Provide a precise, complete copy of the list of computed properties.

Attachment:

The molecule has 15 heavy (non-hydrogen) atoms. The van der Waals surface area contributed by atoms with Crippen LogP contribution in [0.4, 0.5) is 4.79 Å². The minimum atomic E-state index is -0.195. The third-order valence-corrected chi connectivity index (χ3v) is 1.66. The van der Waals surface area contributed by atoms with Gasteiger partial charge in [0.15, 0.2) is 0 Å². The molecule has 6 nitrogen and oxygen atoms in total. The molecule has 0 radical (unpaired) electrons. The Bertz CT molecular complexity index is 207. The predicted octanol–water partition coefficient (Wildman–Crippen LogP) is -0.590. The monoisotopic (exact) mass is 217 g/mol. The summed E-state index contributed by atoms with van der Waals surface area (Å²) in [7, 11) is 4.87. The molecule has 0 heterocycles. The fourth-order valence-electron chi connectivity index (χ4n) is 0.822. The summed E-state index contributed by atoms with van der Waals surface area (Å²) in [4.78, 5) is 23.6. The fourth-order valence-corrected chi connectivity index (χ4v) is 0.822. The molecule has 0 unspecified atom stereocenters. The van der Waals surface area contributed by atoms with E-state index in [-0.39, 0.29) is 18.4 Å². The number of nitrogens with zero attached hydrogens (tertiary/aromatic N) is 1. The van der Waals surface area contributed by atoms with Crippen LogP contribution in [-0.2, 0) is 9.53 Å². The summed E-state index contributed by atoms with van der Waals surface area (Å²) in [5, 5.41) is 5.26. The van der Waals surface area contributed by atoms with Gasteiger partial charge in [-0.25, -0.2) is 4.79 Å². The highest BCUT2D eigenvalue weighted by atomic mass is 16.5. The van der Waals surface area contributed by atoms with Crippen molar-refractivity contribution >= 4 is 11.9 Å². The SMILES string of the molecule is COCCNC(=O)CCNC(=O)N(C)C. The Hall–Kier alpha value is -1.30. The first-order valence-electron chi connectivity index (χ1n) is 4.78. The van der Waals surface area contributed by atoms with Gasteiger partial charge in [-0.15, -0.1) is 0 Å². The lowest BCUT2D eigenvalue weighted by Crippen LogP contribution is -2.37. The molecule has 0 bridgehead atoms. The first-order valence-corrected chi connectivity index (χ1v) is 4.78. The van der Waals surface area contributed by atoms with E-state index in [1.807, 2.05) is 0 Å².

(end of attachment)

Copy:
The molecule has 15 heavy (non-hydrogen) atoms. The van der Waals surface area contributed by atoms with Crippen LogP contribution in [0.4, 0.5) is 4.79 Å². The minimum atomic E-state index is -0.195. The third-order valence-corrected chi connectivity index (χ3v) is 1.66. The van der Waals surface area contributed by atoms with Gasteiger partial charge in [0.15, 0.2) is 0 Å². The molecule has 6 nitrogen and oxygen atoms in total. The molecule has 0 radical (unpaired) electrons. The Bertz CT molecular complexity index is 207. The predicted octanol–water partition coefficient (Wildman–Crippen LogP) is -0.590. The monoisotopic (exact) mass is 217 g/mol. The summed E-state index contributed by atoms with van der Waals surface area (Å²) in [7, 11) is 4.87. The molecule has 0 heterocycles. The fourth-order valence-electron chi connectivity index (χ4n) is 0.822. The summed E-state index contributed by atoms with van der Waals surface area (Å²) in [4.78, 5) is 23.6. The fourth-order valence-corrected chi connectivity index (χ4v) is 0.822. The molecule has 0 unspecified atom stereocenters. The van der Waals surface area contributed by atoms with E-state index in [-0.39, 0.29) is 18.4 Å². The number of nitrogens with zero attached hydrogens (tertiary/aromatic N) is 1. The van der Waals surface area contributed by atoms with Crippen LogP contribution in [-0.2, 0) is 9.53 Å². The summed E-state index contributed by atoms with van der Waals surface area (Å²) in [5, 5.41) is 5.26. The van der Waals surface area contributed by atoms with Gasteiger partial charge in [-0.25, -0.2) is 4.79 Å². The highest BCUT2D eigenvalue weighted by atomic mass is 16.5. The van der Waals surface area contributed by atoms with Crippen molar-refractivity contribution >= 4 is 11.9 Å². The SMILES string of the molecule is COCCNC(=O)CCNC(=O)N(C)C. The Hall–Kier alpha value is -1.30. The first-order valence-electron chi connectivity index (χ1n) is 4.78. The van der Waals surface area contributed by atoms with Gasteiger partial charge in [-0.15, -0.1) is 0 Å². The lowest BCUT2D eigenvalue weighted by Crippen LogP contribution is -2.37. The molecule has 0 bridgehead atoms. The first-order valence-corrected chi connectivity index (χ1v) is 4.78. The van der Waals surface area contributed by atoms with E-state index in [1.807, 2.05) is 0 Å².